There is nothing quite like the excitement of launching a new business. The sense that ‘anything is possible’ dominates your thinking – and so it should. But before you get too carried away with the enthusiasm of your new venture, here are three things you should keep in mind before you start a new company. 

1. Your impact on the environment 

These days everyone is conscious of the impact they have on the environment. The push to rid the oceans of plastic waste is just one example of a global push to do better than we have until now. Young people, in particular, see it as a priority for them. It is now more important than ever before for a brand to be sustainable and transparent about their business. ASOS, for example, have seen a huge growth in popularity in recent years and this has come at the same time as the brand has reduced its carbon footprint by 12% since 2012. When you come to start your business, it’s worth doing everything you can to ensure you are making as little impact on the environment as possible. It may lead you to more customers. 

2. Competitive landscape 

No entrepreneur should begin a new business without knowing exactly what the competition is doing in their marketplace. It is easy to come up with a good idea, apply for a small business loan and set yourself up. But, if you don’t know exactly where you fit into the competitive landscape, and what differentiates you from your competition, then you are doomed to failure. So, before you launch take a really detailed look at the competition in the market you want to target and be honest with yourself as to what you offer that they don’t. Maybe your product is better, smaller, faster. Maybe you are cheaper or can do something more quickly. But you must know exactly what that difference is, and make sure your customers know it too.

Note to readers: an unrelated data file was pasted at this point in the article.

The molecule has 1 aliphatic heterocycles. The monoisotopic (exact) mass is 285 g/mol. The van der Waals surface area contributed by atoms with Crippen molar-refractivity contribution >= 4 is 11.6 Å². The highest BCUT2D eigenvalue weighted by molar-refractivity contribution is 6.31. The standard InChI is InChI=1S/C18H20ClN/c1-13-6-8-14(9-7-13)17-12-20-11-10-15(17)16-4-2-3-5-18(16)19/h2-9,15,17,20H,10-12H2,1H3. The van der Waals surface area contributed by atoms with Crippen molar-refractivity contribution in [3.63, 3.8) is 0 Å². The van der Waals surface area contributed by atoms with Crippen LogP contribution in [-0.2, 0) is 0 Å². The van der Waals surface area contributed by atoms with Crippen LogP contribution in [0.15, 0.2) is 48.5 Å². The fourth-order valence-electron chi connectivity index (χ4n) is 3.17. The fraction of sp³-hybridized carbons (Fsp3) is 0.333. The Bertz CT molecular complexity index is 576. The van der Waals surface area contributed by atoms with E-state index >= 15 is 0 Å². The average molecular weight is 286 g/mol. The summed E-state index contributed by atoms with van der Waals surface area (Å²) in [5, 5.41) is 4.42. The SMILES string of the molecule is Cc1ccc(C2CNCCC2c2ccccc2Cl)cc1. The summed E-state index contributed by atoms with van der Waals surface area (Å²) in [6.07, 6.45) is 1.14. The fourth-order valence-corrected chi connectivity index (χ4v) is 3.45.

3. People, people, people 

Arguably the most important decision you will make when setting up a new business is who you go into business with. It’s the decision that will affect you every single day; it’s the decision that is likely to be the hardest to back out of; and it is the decision that will decide whether your business works or you are looking for another job inside 12 months. Be really carefully when you make this decision. Friends are great, you love spending time with them but that doesn’t mean they will make great business partners. So, take your time, think carefully about the benefits that you will each bring to the company and make a decision with your head and not your heart. If you get the personnel right in your business, you are halfway to having a success on your hands. But if you get it wrong, you may find it is the one thing that will stop your business succeeding.